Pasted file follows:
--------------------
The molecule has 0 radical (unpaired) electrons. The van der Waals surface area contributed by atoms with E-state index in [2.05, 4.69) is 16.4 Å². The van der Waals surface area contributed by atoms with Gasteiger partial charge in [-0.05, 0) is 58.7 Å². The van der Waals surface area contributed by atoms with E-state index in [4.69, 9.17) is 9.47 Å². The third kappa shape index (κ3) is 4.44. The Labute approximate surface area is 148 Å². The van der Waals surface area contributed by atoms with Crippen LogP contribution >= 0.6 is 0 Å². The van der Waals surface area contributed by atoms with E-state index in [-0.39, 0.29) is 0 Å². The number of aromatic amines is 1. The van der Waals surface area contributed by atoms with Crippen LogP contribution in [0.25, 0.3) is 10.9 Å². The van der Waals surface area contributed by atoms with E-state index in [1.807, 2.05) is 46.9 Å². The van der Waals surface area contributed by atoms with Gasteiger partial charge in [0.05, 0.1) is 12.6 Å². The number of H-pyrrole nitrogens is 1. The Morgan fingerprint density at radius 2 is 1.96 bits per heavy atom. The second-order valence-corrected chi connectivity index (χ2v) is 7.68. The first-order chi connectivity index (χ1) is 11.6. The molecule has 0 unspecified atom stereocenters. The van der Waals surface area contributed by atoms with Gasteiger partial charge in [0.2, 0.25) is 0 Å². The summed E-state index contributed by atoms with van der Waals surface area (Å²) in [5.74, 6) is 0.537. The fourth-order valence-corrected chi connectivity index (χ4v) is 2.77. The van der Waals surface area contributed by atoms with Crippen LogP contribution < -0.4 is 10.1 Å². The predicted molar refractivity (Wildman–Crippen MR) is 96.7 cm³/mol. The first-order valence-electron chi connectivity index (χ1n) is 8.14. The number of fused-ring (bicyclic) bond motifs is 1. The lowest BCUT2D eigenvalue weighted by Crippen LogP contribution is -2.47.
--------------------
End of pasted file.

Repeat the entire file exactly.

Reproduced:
The molecule has 0 radical (unpaired) electrons. The van der Waals surface area contributed by atoms with E-state index in [2.05, 4.69) is 16.4 Å². The van der Waals surface area contributed by atoms with Gasteiger partial charge in [-0.05, 0) is 58.7 Å². The van der Waals surface area contributed by atoms with E-state index in [4.69, 9.17) is 9.47 Å². The third kappa shape index (κ3) is 4.44. The Labute approximate surface area is 148 Å². The van der Waals surface area contributed by atoms with Crippen LogP contribution >= 0.6 is 0 Å². The van der Waals surface area contributed by atoms with E-state index in [-0.39, 0.29) is 0 Å². The number of aromatic amines is 1. The van der Waals surface area contributed by atoms with Crippen LogP contribution in [0.25, 0.3) is 10.9 Å². The van der Waals surface area contributed by atoms with E-state index in [1.807, 2.05) is 46.9 Å². The van der Waals surface area contributed by atoms with Gasteiger partial charge in [0.05, 0.1) is 12.6 Å². The number of H-pyrrole nitrogens is 1. The Morgan fingerprint density at radius 2 is 1.96 bits per heavy atom. The second-order valence-corrected chi connectivity index (χ2v) is 7.68. The first-order chi connectivity index (χ1) is 11.6. The molecule has 0 unspecified atom stereocenters. The van der Waals surface area contributed by atoms with Gasteiger partial charge in [0.2, 0.25) is 0 Å². The summed E-state index contributed by atoms with van der Waals surface area (Å²) in [5.74, 6) is 0.537. The fourth-order valence-corrected chi connectivity index (χ4v) is 2.77. The van der Waals surface area contributed by atoms with Crippen LogP contribution < -0.4 is 10.1 Å². The predicted molar refractivity (Wildman–Crippen MR) is 96.7 cm³/mol. The first-order valence-electron chi connectivity index (χ1n) is 8.14. The number of fused-ring (bicyclic) bond motifs is 1. The lowest BCUT2D eigenvalue weighted by Crippen LogP contribution is -2.47.